I also support his choice in picking a female running mate. I have a woman who serves as a leader for my own community and county, which is my own mother. My mother has held the position of grazing officer and will start as county assessor soon.

As a student, it is important for me to know that Mr. Deschene is well educated as an engineer and has a law degree. He has learned leadership from his military training and from leading fellow marines in the Persian Gulf conflict. I believe he can apply his skills to lead our nation in the future.

Many of us are young and educated, and we have the future of the Navajo Nation to look forward to. We want the ability to contribute to our nation, which is why many of us leave the nation to become educated so that we can take a step forward.

I encourage the Navajo youth to take the opportunity to vote in this election as I have because we are the future of our nation. It is our time to take a stand and make a choice to support what we believe and shape the future of our nation as Diné people.

Kamiko Martin
Vanderwagen, N.M.

We need a new, young leadership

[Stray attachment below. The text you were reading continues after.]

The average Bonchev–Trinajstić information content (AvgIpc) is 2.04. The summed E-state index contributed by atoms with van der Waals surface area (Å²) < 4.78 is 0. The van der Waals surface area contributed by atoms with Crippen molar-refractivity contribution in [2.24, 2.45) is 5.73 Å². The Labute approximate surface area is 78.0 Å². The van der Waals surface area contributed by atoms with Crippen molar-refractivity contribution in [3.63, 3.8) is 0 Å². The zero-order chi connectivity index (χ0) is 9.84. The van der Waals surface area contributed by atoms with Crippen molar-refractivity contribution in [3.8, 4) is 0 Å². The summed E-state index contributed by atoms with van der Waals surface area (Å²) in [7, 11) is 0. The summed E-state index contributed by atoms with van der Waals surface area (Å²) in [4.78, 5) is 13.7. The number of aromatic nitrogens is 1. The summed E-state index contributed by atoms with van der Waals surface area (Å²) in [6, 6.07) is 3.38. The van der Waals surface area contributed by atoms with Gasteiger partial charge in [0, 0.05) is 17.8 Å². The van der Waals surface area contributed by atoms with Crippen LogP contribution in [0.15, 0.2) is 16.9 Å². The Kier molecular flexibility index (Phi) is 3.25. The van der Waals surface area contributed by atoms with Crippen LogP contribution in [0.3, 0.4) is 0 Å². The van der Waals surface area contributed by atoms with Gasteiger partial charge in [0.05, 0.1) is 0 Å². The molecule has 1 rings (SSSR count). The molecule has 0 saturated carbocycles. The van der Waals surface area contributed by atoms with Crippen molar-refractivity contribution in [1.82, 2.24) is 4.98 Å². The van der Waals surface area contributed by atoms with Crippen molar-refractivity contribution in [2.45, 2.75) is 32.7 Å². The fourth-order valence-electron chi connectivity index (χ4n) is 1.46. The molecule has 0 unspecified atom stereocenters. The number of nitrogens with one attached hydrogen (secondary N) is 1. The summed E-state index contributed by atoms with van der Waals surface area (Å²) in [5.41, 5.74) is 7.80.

I have unsuccessfully attempted to address the issue being tossed around by some jealous people about Chris Deschene's inability to speak fluently in the Navajo language. Due to this issue his opponent and others are fearing like crazy.

The Navajo Nation Supreme Court's decision to hear Mr. Deschene's case is no surprise. The only reason behind this case is to disqualify him as a presidential candidate for the Navajo Nation and allow the old guards to continue to serve. They had their chance to prove themselves but failed big time.

Nevertheless, I am confident the Supreme Court will agree with the appeals and hearing officer and dismiss the case so this young man can move forward. We do need a new and young leadership. That is the bottom line.

I believe the Navajo people have spoken during the primary election that a new leadership is needed. If these people that are complaining about his inability to speak fluent Navajo, they should challenge the voters, not Mr. Deschene.

I wonder what happened to Ke' that the people talk about and the traditional lessons that some of us were taught when we were young. Some 50-plus years ago I remember being taught by my parents and grandparents that leaving the homeland and receiving quality education is key to success. The reason was to someday lead the people.